Over seven months since the EU's Lisbon Treaty was ratified, the meaning of its 'Solidarity Clause' remains open to interpretation, write Sara Myrdal and Mark Rhinard of the Swedish Institute for International Affairs.
The following contribution was authored by Sara Myrdal and Mark Rhinard as part of a publication for the Swedish Institute for International Affairs.
"In the EU's rush to implement the Lisbon Treaty, little attention has been paid to the 'Solidarity Clause', now enshrined as Article 222 in the Treaty on the Functioning of the European Union. This one-page provision creates one of the most explicit demands upon EU members to act jointly and to assist one another in the face of disasters, emergencies and crises on the European continent. Yet the precise meaning of this demand, and its implications for EU institutions and member states, has yet to be fully assessed.
So far the notion of EU solidarity and mutual assistance has meant different things to different people (and governments). As long as solidarity remained a rhetorical device in the EU context, such differences could be tolerated. Now that solidarity has been established as a legal concept through the Solidarity Clause, such differences need to be reconciled.
In a recent paper published by the Swedish Institute of International Affairs, we studied the meaning of the Solidarity Clause at a timely moment in its development. Not only are the complexities of modern crises becoming increasingly apparent (think of the volcanic ash crisis, H1N1 or large-scale natural disasters), but the political-administrative machinery to support the Solidarity Clause is now being put in place.
A proposal is due from the European Commission in the upcoming months, and an opportunity will emerge to 'frame' the Clause in a way that is consistent with its original intent.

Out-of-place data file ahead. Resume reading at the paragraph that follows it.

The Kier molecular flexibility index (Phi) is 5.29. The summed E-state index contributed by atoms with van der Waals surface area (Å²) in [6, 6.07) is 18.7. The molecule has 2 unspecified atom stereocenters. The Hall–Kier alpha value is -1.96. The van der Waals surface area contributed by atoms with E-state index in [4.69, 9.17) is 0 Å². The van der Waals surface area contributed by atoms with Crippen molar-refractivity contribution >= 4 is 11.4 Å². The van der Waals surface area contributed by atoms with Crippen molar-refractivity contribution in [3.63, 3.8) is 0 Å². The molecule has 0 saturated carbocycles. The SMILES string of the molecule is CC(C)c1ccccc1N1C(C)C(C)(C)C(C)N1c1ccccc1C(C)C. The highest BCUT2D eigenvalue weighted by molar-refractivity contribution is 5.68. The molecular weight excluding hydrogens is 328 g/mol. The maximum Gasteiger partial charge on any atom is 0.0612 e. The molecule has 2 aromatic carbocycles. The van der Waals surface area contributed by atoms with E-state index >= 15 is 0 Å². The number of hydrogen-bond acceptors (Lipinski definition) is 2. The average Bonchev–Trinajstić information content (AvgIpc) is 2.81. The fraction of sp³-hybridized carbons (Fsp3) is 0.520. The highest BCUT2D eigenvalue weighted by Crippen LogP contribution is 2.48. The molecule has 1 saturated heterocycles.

The task thus facing European and national policymakers is to flesh out details regarding the commitments embedded in the Clause. Ignoring those commitments, or assuming that the Clause will never be triggered, may prove to be a dangerous strategy informed by wishful thinking.
In our paper we offer an interpretation of the Clause. We start out by detailing its history and positioning it against the backdrop of other solidarity obligations in Europe. We then provide details on the content of the Clause and outline seven questions regarding its implementation. We conclude the paper with two sections, providing an overview of recent developments and then offering recommendations for policymakers.
Briefly put, our recommendations encourage policymakers to take a short-term, medium-term, and long-term view of the Solidarity Clause.
The short‐term view focuses on the upcoming 'implementation arrangements' and the need to clarify the position and role of the Clause vis-à-vis other existing instruments in the EU. The medium-term examines situations in which the Clause might be 'triggered' and considers national readiness to provide solidarity to others. The long-term view widens the perspective to the development of the Solidarity Clause over time, not only as a signpost in the inexorable journey towards 'Europeanised' crisis cooperation but also as a spur to thinking about solidarity obligations more broadly.
The readers are reminded of the fact that the policy choices made today will have a lasting impact on whether the EU will develop into an efficient crisis manager in the face of increasingly complex risks and threats." To view the publication in full, please click here.